Fast Five Quiz: Test Your Knowledge of Acute Coronary Syndrome

Yasmine S. Ali, MD


April 26, 2017

Evidence suggests that women have atypical symptoms more often than men, which may explain the frequent failure of clinicians to initially diagnose ACS in women. However, typical symptoms remain the strongest symptom predictors of ACS in women and are equally important in women as in men.

A summary of patient complaints is as follows:

  • Palpitations

  • Pain (usually described as pressure, squeezing, or a burning sensation across the precordium and may radiate to the neck, shoulder, jaw, back, upper abdomen, or either arm)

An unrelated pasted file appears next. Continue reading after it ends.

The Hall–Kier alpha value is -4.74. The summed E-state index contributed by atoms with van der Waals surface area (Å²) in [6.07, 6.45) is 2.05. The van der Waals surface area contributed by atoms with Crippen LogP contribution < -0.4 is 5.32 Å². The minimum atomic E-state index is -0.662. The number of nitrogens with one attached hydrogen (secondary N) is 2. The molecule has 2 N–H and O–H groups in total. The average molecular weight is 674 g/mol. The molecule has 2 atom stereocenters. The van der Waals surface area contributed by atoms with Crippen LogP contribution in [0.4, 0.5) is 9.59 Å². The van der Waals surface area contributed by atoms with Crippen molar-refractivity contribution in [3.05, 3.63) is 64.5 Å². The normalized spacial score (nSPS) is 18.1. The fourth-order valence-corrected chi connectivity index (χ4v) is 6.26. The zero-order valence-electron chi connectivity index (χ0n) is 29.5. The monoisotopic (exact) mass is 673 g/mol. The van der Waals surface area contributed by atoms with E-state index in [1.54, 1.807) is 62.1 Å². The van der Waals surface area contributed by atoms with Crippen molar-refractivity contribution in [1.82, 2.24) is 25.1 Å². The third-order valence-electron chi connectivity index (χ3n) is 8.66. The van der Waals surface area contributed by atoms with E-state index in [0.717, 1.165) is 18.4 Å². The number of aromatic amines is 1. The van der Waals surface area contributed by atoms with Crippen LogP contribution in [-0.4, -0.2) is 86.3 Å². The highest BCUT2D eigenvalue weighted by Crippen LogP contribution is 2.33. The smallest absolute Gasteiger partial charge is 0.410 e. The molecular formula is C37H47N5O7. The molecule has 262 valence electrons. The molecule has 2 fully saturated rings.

• Exertional dyspnea

  • Diaphoresis from sympathetic discharge

  • Nausea from vagal stimulation

  • Decreased exercise tolerance

Physical findings can vary from normal to any of the following:

  • Hypotension: Indicates ventricular dysfunction due to myocardial ischemia, infarction, or acute valvular dysfunction

  • Hypertension: May precipitate angina or reflect elevated catecholamine levels due to anxiety or to exogenous sympathomimetic stimulation

  • Diaphoresis

  • Pulmonary edema and other signs of left heart failure

  • Extracardiac vascular disease

  • Jugular venous distention

  • Cool, clammy skin and diaphoresis in patients with cardiogenic shock

Rales or crackles on pulmonary examination may suggest left ventricular dysfunction or mitral regurgitation.

For more on the presentation of ACS, read here.


Comments on Medscape are moderated and should be professional in tone and on topic. You must declare any conflicts of interest related to your comments and responses. Please see our Commenting Guide for further information. We reserve the right to remove posts at our sole discretion.